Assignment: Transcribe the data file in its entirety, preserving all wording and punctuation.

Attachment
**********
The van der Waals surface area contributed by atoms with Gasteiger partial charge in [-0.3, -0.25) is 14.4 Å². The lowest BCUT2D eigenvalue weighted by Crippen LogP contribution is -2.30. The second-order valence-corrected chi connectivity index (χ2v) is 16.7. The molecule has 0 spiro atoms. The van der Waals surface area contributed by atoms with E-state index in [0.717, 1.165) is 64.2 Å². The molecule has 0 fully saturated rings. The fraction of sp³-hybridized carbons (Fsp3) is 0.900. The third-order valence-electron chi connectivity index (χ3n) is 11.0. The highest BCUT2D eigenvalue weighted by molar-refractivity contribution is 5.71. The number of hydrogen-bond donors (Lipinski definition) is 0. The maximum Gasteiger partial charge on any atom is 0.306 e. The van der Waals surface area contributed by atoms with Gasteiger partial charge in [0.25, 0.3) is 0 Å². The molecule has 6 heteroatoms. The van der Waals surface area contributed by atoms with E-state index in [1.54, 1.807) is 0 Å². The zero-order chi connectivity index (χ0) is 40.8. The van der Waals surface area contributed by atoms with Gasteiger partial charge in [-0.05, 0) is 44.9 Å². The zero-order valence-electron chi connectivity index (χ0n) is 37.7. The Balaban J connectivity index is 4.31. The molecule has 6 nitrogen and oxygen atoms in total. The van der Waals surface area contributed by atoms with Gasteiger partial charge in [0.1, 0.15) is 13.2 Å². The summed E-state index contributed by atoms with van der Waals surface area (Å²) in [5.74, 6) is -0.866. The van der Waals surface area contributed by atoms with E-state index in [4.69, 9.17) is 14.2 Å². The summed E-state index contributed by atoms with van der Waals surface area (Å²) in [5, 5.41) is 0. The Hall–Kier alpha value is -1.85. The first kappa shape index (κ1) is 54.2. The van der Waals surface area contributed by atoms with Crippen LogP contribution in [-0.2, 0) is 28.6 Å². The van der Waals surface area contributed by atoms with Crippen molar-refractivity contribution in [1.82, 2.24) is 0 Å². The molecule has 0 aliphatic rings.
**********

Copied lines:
The van der Waals surface area contributed by atoms with Gasteiger partial charge in [-0.3, -0.25) is 14.4 Å². The lowest BCUT2D eigenvalue weighted by Crippen LogP contribution is -2.30. The second-order valence-corrected chi connectivity index (χ2v) is 16.7. The molecule has 0 spiro atoms. The van der Waals surface area contributed by atoms with E-state index in [0.717, 1.165) is 64.2 Å². The molecule has 0 fully saturated rings. The fraction of sp³-hybridized carbons (Fsp3) is 0.900. The third-order valence-electron chi connectivity index (χ3n) is 11.0. The highest BCUT2D eigenvalue weighted by molar-refractivity contribution is 5.71. The number of hydrogen-bond donors (Lipinski definition) is 0. The maximum Gasteiger partial charge on any atom is 0.306 e. The van der Waals surface area contributed by atoms with Gasteiger partial charge in [0.25, 0.3) is 0 Å². The molecule has 6 heteroatoms. The van der Waals surface area contributed by atoms with E-state index in [1.54, 1.807) is 0 Å². The zero-order chi connectivity index (χ0) is 40.8. The van der Waals surface area contributed by atoms with Gasteiger partial charge in [-0.05, 0) is 44.9 Å². The zero-order valence-electron chi connectivity index (χ0n) is 37.7. The Balaban J connectivity index is 4.31. The molecule has 6 nitrogen and oxygen atoms in total. The van der Waals surface area contributed by atoms with Gasteiger partial charge in [0.1, 0.15) is 13.2 Å². The summed E-state index contributed by atoms with van der Waals surface area (Å²) in [5.74, 6) is -0.866. The van der Waals surface area contributed by atoms with E-state index in [4.69, 9.17) is 14.2 Å². The summed E-state index contributed by atoms with van der Waals surface area (Å²) in [5, 5.41) is 0. The Hall–Kier alpha value is -1.85. The first kappa shape index (κ1) is 54.2. The van der Waals surface area contributed by atoms with Crippen LogP contribution in [-0.2, 0) is 28.6 Å². The van der Waals surface area contributed by atoms with Crippen molar-refractivity contribution in [1.82, 2.24) is 0 Å². The molecule has 0 aliphatic rings.